Parker began his career bowling medium pace but announced in 1919 that he was turning to spin. He ended his career with 3278 wickets, 3170 of them for Gloucestershire. Only Wilfred Rhodes (4204) and "Tich" Freeman (3776) have taken more. They are figures so stratospheric as to point up the fatuity of judging cricketers against others from very different eras. Comparison and contrast may be fruitful but each player's quality is surely particular to his time.
That said, it is useful to note that Muttiah Muralitharan's 1374 wickets only places him 102nd on the list of 215 while five of the six Gloucestershire spinners are among the top fifty. They are as follows:
3rd - Charlie Parker (slow left-arm) - 3278 (3170 for Gloucestershire)
5th - Tom Goddard (offspin) - 2979 wickets (2862)
23rd - George Dennett (slow left-arm)2151 (2082)
48th - John Mortimore (offspin) 1807 wickets (1696)
50th - Sam Cook - (slow left-arm) 1782 (1768)
Those figures in brackets are revealing, too. Whereas the vast majority of Anderson and Muralitharan's wickets were taken playing for their countries all five Gloucestershire cricketers had to battle even to get into the England side. Mortimore played nine Tests, Goddard eight, Sinfield, Parker and Cook one each, Dennett none at all. Before anyone rushes to judgement it might be useful to recall that in addition to Rhodes, Dennett had to compete against Colin Blythe, Parker and Goddard were fighting for a place with Verity, and Mortimore's best years coincided with those of first Jim Laker and then Fred Titmus and Ray Illingworth. We have barely touched on some of the issues involved in these debates and some fine bowlers have not even been mentioned. (There is a good case that Parker, in particular, was badly treated.) But on a wet Friday in Bristol it is worth reflecting on the eras when there might be 20 spinners competing for an England place instead of half a dozen as there are today.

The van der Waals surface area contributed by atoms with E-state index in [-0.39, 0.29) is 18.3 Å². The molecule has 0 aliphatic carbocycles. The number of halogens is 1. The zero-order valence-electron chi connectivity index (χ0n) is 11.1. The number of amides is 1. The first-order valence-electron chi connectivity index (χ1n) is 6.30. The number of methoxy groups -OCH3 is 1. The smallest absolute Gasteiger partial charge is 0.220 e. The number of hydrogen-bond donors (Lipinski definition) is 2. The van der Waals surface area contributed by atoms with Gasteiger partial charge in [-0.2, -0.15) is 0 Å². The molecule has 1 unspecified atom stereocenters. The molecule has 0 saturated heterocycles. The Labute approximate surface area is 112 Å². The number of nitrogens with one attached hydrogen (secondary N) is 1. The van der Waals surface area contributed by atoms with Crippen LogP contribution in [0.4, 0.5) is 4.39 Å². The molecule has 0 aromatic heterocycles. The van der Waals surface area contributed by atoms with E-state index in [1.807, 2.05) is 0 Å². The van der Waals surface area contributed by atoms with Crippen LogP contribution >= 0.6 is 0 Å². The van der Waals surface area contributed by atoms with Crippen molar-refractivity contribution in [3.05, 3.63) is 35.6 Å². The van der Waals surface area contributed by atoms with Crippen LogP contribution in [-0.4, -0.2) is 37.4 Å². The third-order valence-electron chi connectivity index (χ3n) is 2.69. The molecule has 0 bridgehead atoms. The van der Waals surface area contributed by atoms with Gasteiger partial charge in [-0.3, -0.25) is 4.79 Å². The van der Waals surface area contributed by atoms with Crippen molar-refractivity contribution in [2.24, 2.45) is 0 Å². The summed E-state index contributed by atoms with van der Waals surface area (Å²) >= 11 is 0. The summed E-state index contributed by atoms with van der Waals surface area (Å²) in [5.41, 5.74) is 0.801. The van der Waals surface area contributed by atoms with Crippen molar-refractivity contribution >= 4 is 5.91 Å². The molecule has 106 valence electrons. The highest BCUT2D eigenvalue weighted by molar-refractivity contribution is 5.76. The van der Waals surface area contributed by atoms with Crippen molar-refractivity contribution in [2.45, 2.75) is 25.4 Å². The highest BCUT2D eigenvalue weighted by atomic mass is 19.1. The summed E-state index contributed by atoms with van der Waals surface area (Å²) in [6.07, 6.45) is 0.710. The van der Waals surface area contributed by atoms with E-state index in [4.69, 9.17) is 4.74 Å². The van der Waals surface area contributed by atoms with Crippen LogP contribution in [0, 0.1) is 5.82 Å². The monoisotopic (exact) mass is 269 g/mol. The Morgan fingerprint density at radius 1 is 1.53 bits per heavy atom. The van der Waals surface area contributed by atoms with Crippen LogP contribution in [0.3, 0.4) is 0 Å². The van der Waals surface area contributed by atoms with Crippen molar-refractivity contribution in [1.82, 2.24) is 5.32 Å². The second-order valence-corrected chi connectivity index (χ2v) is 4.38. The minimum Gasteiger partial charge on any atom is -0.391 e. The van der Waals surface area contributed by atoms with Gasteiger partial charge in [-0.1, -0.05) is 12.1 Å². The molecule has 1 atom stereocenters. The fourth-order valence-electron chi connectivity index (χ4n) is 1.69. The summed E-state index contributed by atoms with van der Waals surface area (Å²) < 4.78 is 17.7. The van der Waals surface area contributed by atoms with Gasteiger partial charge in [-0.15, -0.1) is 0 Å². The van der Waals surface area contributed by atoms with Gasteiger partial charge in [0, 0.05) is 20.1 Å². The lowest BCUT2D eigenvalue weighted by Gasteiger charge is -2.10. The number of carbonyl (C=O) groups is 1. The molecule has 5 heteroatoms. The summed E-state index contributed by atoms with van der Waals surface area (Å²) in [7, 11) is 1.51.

Paul Edwards is a freelance cricket writer. He has written for the Times, ESPNcricinfo, Wisden, Southport Visiter and other publications